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 Among Shakyamuni Buddha's disciple was a brilliant priest called Ananda.  He was the Buddha's favorite pupil and far ahead of his fellow disciples in Buddhist learning.  He absorbed whatever teachings Shakyamuni had given them.  He was a virtual tape recorder.  It is said that without Ananda's great memory, we would have no present record of Shakyamuni's sayings and writings that are now Buddhist scriptures.
 There is a tale about Ananda that goes as follows; although he was a learned priest, he was incapable of attaining spiritual enlightenment during Shakyamuni Buddha's lifetime and was often unsparingly tormented by Gaki.  Gaki means "hungry devils," which are believed to inhabit the hellish inferno of starvation.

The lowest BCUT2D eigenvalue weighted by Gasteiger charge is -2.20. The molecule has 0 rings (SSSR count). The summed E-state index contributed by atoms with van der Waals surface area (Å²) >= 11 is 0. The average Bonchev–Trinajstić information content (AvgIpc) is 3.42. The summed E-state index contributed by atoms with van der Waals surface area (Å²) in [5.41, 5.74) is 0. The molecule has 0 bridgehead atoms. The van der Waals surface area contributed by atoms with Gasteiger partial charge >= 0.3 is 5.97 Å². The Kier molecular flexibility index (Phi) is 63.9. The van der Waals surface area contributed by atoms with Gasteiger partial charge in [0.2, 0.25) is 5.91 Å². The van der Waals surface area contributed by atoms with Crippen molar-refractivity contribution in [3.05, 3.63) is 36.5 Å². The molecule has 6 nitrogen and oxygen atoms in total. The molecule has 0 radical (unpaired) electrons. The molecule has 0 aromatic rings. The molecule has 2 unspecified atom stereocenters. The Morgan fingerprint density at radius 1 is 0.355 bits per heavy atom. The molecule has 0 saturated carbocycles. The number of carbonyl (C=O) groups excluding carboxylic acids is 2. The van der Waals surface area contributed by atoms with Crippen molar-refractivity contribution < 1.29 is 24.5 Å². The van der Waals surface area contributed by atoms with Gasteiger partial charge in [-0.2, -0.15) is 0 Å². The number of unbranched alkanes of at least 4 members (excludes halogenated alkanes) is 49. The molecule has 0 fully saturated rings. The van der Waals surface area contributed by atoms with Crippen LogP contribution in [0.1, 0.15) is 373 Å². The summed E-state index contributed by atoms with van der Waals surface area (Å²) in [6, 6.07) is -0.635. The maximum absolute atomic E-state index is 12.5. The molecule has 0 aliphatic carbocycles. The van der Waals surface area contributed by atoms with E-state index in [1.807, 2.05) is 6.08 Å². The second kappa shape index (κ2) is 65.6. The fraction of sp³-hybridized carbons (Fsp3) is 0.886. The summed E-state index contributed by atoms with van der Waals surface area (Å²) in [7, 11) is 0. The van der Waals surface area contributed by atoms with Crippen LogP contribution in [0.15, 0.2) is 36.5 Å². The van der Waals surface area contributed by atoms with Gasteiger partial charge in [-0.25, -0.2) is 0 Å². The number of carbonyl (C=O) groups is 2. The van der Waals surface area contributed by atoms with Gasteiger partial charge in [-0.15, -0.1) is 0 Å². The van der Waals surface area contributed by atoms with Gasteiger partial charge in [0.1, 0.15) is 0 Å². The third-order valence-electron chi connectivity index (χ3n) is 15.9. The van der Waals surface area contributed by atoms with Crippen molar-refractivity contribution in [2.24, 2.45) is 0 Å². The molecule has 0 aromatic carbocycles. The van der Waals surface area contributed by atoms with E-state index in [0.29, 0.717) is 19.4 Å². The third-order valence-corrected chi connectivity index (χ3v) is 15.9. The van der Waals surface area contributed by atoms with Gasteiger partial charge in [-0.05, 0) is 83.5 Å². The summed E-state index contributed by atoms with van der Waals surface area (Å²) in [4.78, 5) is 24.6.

Why was he bound by such distress? The Gaki would say to him, "Ananda, you are within three days of your death!  What do you think will await you after death?  It is the very same inferno of starvation as that we live in.  Although you are not aware of it, you are destined for this place and all of its types of torture.  As long as you are not kind enough to share your food and learning with us, you will not be able to escape from this consequence."
 How did the Gaki manage to scare a priest of such great learning in this way?  The reason was that Ananda was self-centered, only understanding abstractly the Buddhist knowledge he had acquired and continued to undertake ascetic practices in which self-preoccupation was dominant.
 He was merely a "learned devil" and not yet ready to share his 'food,' or the Buddha's teaching with other people.  In due course, however, wise by birth, and Ananda became aware of the undesirable way he behaved towards others.  Therefore, as may be expected, he became a venerable priest by undertaking further ascetic practices.